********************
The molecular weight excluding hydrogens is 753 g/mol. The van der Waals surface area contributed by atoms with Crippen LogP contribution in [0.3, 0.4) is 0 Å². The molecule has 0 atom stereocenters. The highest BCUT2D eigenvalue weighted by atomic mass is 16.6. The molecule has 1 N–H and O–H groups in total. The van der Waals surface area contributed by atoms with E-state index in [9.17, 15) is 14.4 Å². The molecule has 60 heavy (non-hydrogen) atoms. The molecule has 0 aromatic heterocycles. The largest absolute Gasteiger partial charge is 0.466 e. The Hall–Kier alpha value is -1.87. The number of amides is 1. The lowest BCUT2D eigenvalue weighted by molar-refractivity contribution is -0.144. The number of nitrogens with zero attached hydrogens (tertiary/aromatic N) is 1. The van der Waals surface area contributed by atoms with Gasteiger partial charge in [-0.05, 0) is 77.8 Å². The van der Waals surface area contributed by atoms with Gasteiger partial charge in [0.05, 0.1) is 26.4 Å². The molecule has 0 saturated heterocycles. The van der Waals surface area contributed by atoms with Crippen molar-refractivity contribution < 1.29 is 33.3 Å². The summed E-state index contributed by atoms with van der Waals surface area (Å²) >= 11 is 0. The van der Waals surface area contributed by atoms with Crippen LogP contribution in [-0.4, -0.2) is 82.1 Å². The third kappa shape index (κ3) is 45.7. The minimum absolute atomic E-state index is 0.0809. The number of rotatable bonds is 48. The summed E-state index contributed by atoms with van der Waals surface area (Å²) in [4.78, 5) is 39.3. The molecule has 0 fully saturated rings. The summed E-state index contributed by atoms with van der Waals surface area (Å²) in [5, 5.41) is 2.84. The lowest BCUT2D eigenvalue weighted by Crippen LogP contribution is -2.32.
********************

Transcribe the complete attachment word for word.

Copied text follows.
The molecular weight excluding hydrogens is 753 g/mol. The van der Waals surface area contributed by atoms with Crippen LogP contribution in [0.3, 0.4) is 0 Å². The molecule has 0 atom stereocenters. The highest BCUT2D eigenvalue weighted by atomic mass is 16.6. The molecule has 1 N–H and O–H groups in total. The van der Waals surface area contributed by atoms with E-state index in [9.17, 15) is 14.4 Å². The molecule has 60 heavy (non-hydrogen) atoms. The molecule has 0 aromatic heterocycles. The largest absolute Gasteiger partial charge is 0.466 e. The Hall–Kier alpha value is -1.87. The number of amides is 1. The lowest BCUT2D eigenvalue weighted by molar-refractivity contribution is -0.144. The number of nitrogens with zero attached hydrogens (tertiary/aromatic N) is 1. The van der Waals surface area contributed by atoms with Gasteiger partial charge in [-0.05, 0) is 77.8 Å². The van der Waals surface area contributed by atoms with Gasteiger partial charge in [0.05, 0.1) is 26.4 Å². The molecule has 0 saturated heterocycles. The van der Waals surface area contributed by atoms with Crippen molar-refractivity contribution < 1.29 is 33.3 Å². The summed E-state index contributed by atoms with van der Waals surface area (Å²) >= 11 is 0. The van der Waals surface area contributed by atoms with Crippen LogP contribution in [-0.4, -0.2) is 82.1 Å². The third kappa shape index (κ3) is 45.7. The minimum absolute atomic E-state index is 0.0809. The number of rotatable bonds is 48. The summed E-state index contributed by atoms with van der Waals surface area (Å²) in [4.78, 5) is 39.3. The molecule has 0 fully saturated rings. The summed E-state index contributed by atoms with van der Waals surface area (Å²) in [5, 5.41) is 2.84. The lowest BCUT2D eigenvalue weighted by Crippen LogP contribution is -2.32.